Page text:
(2) For the sake of understanding, consider the case of Amazonia vs the Brazilian Northeastern area. These are two regions very close, both edging the ocean, and both receiving a similar flux of water vapor from the ocean [F(0), in your nomenclature]. But the convection over Amazonia is much greater than that one over the Northeast, therefore it appears to me that there is much more convergence over Amazonia than over the NE. I gather from the rational in your preprint that the L constant for the NE would be much greater than that for Amazonia, because the NE vegetation evaporates much less. But prevailing winds over the NE are basically parallel and after follow into the direction of the much rainier state of Tocantins [the area on the edge of Amazonia to the east]. How can one harmonize these facts with your theory?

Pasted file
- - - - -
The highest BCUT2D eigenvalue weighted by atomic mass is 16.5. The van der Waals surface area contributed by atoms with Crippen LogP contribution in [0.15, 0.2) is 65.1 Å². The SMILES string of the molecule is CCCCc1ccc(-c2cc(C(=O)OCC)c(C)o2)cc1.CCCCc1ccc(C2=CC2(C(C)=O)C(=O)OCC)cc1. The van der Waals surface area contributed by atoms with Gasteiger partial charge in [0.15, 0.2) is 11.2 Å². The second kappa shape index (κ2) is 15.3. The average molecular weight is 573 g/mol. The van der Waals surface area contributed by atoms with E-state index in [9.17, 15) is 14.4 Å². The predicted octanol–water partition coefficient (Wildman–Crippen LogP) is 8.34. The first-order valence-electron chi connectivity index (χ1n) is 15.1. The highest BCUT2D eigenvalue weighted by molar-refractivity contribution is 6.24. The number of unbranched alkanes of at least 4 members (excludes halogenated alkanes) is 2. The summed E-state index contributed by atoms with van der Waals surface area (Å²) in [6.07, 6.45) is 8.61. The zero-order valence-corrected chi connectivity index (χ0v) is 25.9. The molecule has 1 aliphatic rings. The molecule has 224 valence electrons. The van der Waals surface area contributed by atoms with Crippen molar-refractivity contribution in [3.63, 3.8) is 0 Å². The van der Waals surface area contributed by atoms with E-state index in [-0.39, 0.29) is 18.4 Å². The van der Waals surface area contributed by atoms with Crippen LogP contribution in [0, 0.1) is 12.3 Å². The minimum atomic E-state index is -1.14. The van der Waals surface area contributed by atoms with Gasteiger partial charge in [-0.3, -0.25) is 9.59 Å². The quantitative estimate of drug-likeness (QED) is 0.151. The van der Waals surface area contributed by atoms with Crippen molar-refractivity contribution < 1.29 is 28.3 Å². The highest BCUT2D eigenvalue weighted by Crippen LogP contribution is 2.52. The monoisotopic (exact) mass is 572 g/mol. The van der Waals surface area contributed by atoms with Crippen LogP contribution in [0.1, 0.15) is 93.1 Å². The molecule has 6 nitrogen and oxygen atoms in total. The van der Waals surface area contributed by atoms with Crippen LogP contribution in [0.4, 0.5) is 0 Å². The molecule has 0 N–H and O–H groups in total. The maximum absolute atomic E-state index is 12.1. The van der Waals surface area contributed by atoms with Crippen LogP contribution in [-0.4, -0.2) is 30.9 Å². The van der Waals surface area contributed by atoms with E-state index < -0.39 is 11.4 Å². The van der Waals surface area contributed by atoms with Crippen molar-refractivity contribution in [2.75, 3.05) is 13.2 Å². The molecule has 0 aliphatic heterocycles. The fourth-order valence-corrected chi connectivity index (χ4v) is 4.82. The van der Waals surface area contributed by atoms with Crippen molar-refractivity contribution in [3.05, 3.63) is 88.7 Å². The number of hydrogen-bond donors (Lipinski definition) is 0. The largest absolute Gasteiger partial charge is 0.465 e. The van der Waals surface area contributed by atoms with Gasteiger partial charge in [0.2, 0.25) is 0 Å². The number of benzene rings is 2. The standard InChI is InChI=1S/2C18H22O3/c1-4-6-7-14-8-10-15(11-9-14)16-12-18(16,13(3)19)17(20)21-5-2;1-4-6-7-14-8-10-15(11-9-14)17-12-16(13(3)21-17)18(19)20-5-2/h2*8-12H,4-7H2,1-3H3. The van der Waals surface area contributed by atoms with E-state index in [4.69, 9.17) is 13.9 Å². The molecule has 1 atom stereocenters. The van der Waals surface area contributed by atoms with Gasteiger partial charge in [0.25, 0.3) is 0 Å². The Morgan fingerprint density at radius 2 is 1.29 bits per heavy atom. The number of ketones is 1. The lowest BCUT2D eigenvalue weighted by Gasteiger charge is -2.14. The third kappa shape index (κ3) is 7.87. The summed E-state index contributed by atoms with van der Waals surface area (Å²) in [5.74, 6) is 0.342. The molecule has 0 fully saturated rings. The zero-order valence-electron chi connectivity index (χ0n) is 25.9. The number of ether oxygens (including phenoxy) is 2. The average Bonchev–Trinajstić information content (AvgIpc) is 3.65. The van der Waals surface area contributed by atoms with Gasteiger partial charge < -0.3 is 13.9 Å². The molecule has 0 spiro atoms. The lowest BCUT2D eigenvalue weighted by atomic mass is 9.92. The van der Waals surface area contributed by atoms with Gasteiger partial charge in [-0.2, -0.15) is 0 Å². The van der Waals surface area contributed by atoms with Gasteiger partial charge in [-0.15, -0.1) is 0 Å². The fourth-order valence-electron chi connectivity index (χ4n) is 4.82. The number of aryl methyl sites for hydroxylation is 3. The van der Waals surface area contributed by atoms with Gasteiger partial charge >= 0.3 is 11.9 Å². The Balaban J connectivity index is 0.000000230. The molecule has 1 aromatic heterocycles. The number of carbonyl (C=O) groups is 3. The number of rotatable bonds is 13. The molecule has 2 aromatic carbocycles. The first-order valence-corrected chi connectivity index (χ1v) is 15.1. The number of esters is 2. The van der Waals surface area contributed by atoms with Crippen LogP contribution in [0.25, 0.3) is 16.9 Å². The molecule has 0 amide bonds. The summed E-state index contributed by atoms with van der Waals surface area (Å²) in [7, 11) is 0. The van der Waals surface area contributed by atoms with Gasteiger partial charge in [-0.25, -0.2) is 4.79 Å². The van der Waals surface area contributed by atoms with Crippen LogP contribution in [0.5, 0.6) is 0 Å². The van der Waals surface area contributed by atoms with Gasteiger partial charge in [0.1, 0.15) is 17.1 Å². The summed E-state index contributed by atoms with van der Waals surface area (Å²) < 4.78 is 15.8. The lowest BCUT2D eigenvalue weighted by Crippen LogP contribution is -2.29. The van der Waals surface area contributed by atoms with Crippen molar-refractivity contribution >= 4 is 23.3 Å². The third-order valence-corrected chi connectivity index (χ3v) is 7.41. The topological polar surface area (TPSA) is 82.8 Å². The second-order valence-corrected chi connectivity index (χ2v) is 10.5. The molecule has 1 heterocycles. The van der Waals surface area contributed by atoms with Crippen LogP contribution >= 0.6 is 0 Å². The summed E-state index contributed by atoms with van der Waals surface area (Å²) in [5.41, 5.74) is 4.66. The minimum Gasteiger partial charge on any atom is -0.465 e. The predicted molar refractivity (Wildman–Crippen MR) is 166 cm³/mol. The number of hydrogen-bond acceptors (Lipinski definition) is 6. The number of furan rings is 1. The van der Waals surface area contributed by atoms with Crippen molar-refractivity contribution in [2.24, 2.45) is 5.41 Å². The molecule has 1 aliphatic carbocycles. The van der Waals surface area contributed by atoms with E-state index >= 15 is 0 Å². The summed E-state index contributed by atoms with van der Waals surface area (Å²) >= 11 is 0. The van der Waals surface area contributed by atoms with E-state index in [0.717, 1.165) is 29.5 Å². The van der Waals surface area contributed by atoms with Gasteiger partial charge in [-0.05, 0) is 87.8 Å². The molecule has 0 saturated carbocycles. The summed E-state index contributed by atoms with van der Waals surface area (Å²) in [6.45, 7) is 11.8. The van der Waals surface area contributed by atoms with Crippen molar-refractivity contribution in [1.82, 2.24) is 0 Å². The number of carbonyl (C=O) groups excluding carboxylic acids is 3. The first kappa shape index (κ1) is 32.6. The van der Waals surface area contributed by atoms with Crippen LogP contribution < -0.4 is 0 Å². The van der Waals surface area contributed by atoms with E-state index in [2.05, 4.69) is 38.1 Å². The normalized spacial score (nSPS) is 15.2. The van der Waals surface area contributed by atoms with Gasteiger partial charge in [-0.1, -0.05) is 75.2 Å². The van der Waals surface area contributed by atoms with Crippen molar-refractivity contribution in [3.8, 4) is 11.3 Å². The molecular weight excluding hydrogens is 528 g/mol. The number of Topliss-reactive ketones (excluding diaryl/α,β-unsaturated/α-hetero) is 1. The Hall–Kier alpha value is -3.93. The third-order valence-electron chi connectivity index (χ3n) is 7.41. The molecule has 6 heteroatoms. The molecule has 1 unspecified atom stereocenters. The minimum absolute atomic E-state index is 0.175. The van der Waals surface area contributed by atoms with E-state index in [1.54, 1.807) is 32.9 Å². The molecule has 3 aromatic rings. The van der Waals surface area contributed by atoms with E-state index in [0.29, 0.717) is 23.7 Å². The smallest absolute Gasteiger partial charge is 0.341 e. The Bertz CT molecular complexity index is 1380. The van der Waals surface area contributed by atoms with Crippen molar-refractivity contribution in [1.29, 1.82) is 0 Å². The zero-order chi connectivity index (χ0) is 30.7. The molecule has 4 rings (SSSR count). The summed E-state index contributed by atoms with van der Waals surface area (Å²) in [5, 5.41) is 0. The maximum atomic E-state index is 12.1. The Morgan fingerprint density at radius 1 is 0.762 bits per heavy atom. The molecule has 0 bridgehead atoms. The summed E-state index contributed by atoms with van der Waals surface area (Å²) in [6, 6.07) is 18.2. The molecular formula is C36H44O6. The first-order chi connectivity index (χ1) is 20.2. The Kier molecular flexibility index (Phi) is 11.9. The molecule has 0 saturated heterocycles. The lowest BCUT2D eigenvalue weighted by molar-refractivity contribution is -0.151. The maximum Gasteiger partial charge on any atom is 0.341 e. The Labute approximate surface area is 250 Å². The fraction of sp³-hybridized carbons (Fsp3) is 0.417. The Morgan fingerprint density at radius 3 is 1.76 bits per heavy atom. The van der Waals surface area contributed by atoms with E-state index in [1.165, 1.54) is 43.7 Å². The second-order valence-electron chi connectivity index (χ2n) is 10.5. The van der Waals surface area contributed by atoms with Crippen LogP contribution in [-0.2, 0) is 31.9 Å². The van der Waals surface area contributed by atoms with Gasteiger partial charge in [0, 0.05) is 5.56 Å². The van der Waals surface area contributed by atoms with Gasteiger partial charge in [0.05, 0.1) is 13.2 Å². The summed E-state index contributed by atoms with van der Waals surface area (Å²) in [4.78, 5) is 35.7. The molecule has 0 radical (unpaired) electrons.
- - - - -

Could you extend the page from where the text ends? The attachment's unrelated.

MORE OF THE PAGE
(2) We are not sure we have understood the above comment clearly. As we have shown in our response to your first question, the convection and precipitation processes are reflected in parameter l, not L, the latter being the length of the river basin where the biotic pump is in action. Indeed, as far as the NE vegetation evaporates less, the evaporative force and the upwelling air fluxes are weaker in this region than on the verge of Amazonia. If there were no biotic moisture pump, then the value of l = l_{2} at Tocantins, where the vegetation is richer, would be smaller than it is over the NE Brazil, l = l_{1}, l_{1} > l_{2}. In this case we would have seen that F(x) would have been first changing only slowly over NE Brazil, with little precipitation and little runoff, then more rapidly over the richer vegetation and stronger convection, see the enclosed scheme. According to the formulae above, precipitation would have a peak first at the border of NEB and Amazonia (caused by change of the vegetation cover and of parameter l from l_{1} to l_{2}), but then decrease even more rapidly than over the caatinga, see figure below: Schematic representation of how flux of moisture F(x) and precipitation P(x) would change over two adjacent land regions both 1000 km in length. In the first region l = l_{1} = 700 km (little precipitation, little runoff, slow change), in the second region l = l_{2} = 100 km (large precipitation, large runoff, rapid change). Whatever is the strength of convection, precipitation over uniform surface (with no radical changes of vegetation as in the considered example) should decrease exponentially. The existence of forest moisture pump over the Amazon changes this pattern completely and eliminates the exponential decline altogether. Note also that the fact that the Atlantic winds reach the edge of Amazonia after having passed the arid NE Brazil is possible only due to the high cumulative power of the Amazonian biotic pump. If the situation were the reverse (a wide arid zone and a narrow forest), winds would not reach the forest, dying out at several hundred km from the coast, as is, e.g., the case at 15 ^{o}S to the south of Amazon (see Fig. 5 of Marengo (2004)). This particular case of NE Brasil is but one of the many special cases which present no conceptual difficulties for explanation, but that cannot be all explained in a single paper.